Advice and development

Making video diaries let me dispel some myths about nursing

When nursing student Dann Gooding was approached by the BBC to record video selfies while on placement, he used the opportunity to dispel some of the myths about nursing and talk about what a great profession it is

When nursing student Dann Gooding was approached by the BBC to record video selfies while on placement, he used the opportunity to dispel some of the myths about nursing and talk about what a great profession it is

Picture: iStock

While on my first clinical placement in my final year of training, I received an email from a BBC producer asking if I would record three or four short video selfies about my experiences on the ward.

This was to coincide with an investigation by the BBC about nurse recruitment and retention in England. Based on figures released by NHS Digital, the investigation found that over 33,000 nurses left the profession last year, more than half of whom were under the age of 40.

After checking with my mentor and the ward sister that this would be okay, I contacted the press offices at the hospital and my university to let them know.

Nursing and medicine

In line with the brief I was given for the videos – which was to explore the profession as a whole – I decided to talk about why I came into nursing, men in nursing, and how nursing and medicine differ. I also talked about the children I was caring for, though was of course careful to maintain patient confidentiality.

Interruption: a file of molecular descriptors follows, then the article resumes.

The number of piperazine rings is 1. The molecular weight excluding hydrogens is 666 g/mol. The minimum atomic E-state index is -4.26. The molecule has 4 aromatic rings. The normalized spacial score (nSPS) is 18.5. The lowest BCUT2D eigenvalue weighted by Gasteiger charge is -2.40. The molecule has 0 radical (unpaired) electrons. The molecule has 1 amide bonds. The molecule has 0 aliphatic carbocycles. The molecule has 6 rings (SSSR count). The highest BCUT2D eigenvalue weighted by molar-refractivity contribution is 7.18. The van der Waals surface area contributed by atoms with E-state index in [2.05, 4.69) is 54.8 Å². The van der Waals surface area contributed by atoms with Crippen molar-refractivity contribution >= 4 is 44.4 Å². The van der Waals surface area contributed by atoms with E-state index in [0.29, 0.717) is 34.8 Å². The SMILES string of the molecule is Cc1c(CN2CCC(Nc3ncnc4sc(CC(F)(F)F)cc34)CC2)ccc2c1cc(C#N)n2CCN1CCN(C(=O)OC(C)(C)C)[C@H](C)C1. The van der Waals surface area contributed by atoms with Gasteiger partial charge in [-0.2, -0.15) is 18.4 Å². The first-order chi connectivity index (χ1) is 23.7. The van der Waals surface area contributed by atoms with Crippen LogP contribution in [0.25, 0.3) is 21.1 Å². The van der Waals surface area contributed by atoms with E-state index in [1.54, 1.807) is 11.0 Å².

Through the videos I wanted to dispel some of the common misconceptions about nursing, show the varied roles and opportunities the profession has to offer, and make clear that nurses are not there simply as ‘handmaidens’ for doctors.


Watch: Dann Gooding's video diary


I started off by talking about the low number of men in nursing, which is around one in 10, and how misconceptions about the profession can contribute to this.

Heads, hands and hearts

Nursing and medicine are two separate professions which both work to save lives. But there still seems to be a deep-rooted view in British society that nursing is secondary to medicine. That stigma undermines the nursing profession and it needs to go.

For me, nursing is more varied and fully patient-focused – doctors work with their heads and hands, nurses work with their heads, hands and hearts.

Highlighting the distinction between the two professions is vital so that people can be enlightened and see nursing for what it really is – a complex profession that mixes biology, pharmacology, psychology and sociology with law, politics and philosophy.

Myths and stereotypes

Training nurses to graduate level provides us with the skills we need to become safe, autonomous practitioners, with research showing that educating nurses to degree level reduces patient mortality.

But with nurse numbers dropping at an alarming rate it is vital that nursing students speak out about what a great profession it is. This will also help encourage more men to enter nursing, and dispel some of the myths and stereotypes around men and nursing.

This experience taught me a lot, mostly about how much I care about my profession. Until you are called on to talk about your position as a nursing student, you do not realise how much you know and how much you love it.


Dann Gooding is a children’s nursing student at London South Bank University and an RCN student information officer.

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